Tuesday, 12 November 2019

Ceisteanna (210)

Róisín Shortall


210. Deputy Róisín Shortall asked the Minister for Education and Skills the investment made in public and private higher education as a proportion of national income, that is GDP and GNI; the way in which this compares to key competitor countries such as the UK, Germany, the Netherlands, Denmark, Sweden, Norway and Finland; and if he will make a statement on the matter. [46595/19]

Amharc ar fhreagra

Freagraí scríofa (Ceist ar Education)

Higher education is structured and funded in a wide variety of ways and arrangements are highly dependent on the context and circumstances of each individual country.

The OECD Report, “Education at a Glance 2019” provides data on the structure, finances and performance of education systems in the OECD countries, and a number of partner countries, and provides data on investment in Higher Education across the OECD. The data refers to the 2016 financial year and the data is not calculated as a proportion of GNI but rather as a proportion of GDP, as that is the approach the OECD uses across the board.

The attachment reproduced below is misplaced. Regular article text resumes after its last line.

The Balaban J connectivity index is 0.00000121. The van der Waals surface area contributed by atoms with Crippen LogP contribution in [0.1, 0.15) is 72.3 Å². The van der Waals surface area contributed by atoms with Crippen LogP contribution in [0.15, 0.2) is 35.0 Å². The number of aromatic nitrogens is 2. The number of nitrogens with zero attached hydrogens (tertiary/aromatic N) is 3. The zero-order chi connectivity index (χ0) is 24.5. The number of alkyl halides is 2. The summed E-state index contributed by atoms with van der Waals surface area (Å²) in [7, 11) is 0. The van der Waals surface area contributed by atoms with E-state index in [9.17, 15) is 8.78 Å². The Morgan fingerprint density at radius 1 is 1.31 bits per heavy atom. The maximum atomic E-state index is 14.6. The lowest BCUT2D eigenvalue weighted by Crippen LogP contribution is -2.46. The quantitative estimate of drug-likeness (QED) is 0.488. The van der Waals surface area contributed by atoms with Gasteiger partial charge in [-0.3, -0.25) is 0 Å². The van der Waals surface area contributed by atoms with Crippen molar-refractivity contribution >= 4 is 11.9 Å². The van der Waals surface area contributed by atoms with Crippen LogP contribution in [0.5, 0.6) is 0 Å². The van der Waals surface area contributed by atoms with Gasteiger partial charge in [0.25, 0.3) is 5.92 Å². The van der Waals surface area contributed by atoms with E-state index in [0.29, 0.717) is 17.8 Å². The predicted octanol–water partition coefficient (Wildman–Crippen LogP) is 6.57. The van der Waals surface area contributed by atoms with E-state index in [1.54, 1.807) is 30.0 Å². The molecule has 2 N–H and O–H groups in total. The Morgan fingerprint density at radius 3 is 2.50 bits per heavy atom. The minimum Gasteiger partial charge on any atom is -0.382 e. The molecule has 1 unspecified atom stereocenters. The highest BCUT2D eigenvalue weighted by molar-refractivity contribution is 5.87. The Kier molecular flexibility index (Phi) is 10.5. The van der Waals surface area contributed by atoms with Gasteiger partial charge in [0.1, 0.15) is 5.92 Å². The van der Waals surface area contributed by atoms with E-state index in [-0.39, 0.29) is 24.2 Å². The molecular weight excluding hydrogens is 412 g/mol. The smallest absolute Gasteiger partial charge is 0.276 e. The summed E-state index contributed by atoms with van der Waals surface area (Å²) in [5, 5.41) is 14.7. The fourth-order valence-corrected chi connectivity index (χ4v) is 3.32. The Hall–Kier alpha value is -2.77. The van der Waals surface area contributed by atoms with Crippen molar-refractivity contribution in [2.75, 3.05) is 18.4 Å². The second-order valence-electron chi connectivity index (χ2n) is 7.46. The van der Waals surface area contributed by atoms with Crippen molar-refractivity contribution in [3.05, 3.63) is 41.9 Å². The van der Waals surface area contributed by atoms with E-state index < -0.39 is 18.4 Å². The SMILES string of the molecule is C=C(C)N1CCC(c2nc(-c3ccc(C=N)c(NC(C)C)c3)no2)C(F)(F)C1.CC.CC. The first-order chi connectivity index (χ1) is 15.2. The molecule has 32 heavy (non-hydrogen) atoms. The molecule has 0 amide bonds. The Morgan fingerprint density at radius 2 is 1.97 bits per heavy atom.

The OECD reports total expenditure for Ireland on Higher Education in 2016 at 0.8 % of GDP. This compares to an EU23 average of 1.25% in that year. Using the CSO’s recommended modified GNI measure which more accurately represents the size of the Irish economy (rather than GDP which is distorted by certain foreign investment activities), Ireland’s Higher Education expenditure is estimated to be at 1.25% of GNI.

In 2016 the OECD also reports that Ireland was spending a higher proportion of total public expenditure on Higher Education at 2.6% compared to the EU[23] average of 2.5% .

2016 is a relatively low baseline for public spending on Higher Education in Ireland. Since 2016, my Department has significantly increased investment in Higher Education through the budgetary process. 2020 will see planned current Higher Education spending increase by 25% compared to 2016.

At €1.88bn, 2020 will see the highest level to date of spend on higher education in a single year. This investment will be used to respond to demographic pressures and to underpin a range of initiatives in the higher education sector, including a new research initiative, a substantial investment in the evolution of Technological Universities, significant skills-enhancing opportunities for individuals, sectors and regions most vulnerable to Brexit as well as updating skills more generally to prepare Ireland’s society and economy for a future world of work transformed by technology and automation.